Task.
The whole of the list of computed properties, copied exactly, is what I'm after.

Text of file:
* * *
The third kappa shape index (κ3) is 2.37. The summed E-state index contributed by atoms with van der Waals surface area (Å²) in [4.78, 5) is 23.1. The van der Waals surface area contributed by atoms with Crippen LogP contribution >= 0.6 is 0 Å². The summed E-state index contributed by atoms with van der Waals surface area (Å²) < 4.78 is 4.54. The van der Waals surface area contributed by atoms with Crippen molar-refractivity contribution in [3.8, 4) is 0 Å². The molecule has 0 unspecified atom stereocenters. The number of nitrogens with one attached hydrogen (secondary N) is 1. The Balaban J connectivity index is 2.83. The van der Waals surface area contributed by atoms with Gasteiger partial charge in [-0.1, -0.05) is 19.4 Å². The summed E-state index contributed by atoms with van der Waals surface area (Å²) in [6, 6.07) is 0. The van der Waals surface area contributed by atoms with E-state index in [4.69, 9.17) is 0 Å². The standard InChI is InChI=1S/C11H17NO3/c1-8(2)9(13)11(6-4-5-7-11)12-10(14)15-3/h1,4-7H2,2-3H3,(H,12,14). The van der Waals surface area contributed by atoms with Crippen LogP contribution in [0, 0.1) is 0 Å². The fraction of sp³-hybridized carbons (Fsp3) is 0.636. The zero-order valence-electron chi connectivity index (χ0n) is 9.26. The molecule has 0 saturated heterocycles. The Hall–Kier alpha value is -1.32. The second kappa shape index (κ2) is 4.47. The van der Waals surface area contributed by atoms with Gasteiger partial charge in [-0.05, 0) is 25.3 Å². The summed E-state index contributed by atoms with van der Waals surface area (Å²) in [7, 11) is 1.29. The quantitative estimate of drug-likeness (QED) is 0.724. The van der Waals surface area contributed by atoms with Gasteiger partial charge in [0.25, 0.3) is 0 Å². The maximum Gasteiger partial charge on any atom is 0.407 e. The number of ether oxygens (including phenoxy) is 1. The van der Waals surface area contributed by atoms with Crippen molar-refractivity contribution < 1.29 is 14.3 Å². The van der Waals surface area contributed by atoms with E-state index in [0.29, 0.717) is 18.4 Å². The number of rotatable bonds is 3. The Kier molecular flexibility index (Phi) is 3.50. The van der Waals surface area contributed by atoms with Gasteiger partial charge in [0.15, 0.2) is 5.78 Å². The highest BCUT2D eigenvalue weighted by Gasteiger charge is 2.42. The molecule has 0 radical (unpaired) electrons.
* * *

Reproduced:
The third kappa shape index (κ3) is 2.37. The summed E-state index contributed by atoms with van der Waals surface area (Å²) in [4.78, 5) is 23.1. The van der Waals surface area contributed by atoms with Crippen LogP contribution >= 0.6 is 0 Å². The summed E-state index contributed by atoms with van der Waals surface area (Å²) < 4.78 is 4.54. The van der Waals surface area contributed by atoms with Crippen molar-refractivity contribution in [3.8, 4) is 0 Å². The molecule has 0 unspecified atom stereocenters. The number of nitrogens with one attached hydrogen (secondary N) is 1. The Balaban J connectivity index is 2.83. The van der Waals surface area contributed by atoms with Gasteiger partial charge in [-0.1, -0.05) is 19.4 Å². The summed E-state index contributed by atoms with van der Waals surface area (Å²) in [6, 6.07) is 0. The van der Waals surface area contributed by atoms with E-state index in [4.69, 9.17) is 0 Å². The standard InChI is InChI=1S/C11H17NO3/c1-8(2)9(13)11(6-4-5-7-11)12-10(14)15-3/h1,4-7H2,2-3H3,(H,12,14). The van der Waals surface area contributed by atoms with Crippen LogP contribution in [0, 0.1) is 0 Å². The fraction of sp³-hybridized carbons (Fsp3) is 0.636. The zero-order valence-electron chi connectivity index (χ0n) is 9.26. The molecule has 0 saturated heterocycles. The Hall–Kier alpha value is -1.32. The second kappa shape index (κ2) is 4.47. The van der Waals surface area contributed by atoms with Gasteiger partial charge in [-0.05, 0) is 25.3 Å². The summed E-state index contributed by atoms with van der Waals surface area (Å²) in [7, 11) is 1.29. The quantitative estimate of drug-likeness (QED) is 0.724. The van der Waals surface area contributed by atoms with Gasteiger partial charge in [0.25, 0.3) is 0 Å². The maximum Gasteiger partial charge on any atom is 0.407 e. The number of ether oxygens (including phenoxy) is 1. The van der Waals surface area contributed by atoms with Crippen molar-refractivity contribution < 1.29 is 14.3 Å². The van der Waals surface area contributed by atoms with E-state index in [0.29, 0.717) is 18.4 Å². The number of rotatable bonds is 3. The Kier molecular flexibility index (Phi) is 3.50. The van der Waals surface area contributed by atoms with Gasteiger partial charge in [0.15, 0.2) is 5.78 Å². The highest BCUT2D eigenvalue weighted by Gasteiger charge is 2.42. The molecule has 0 radical (unpaired) electrons.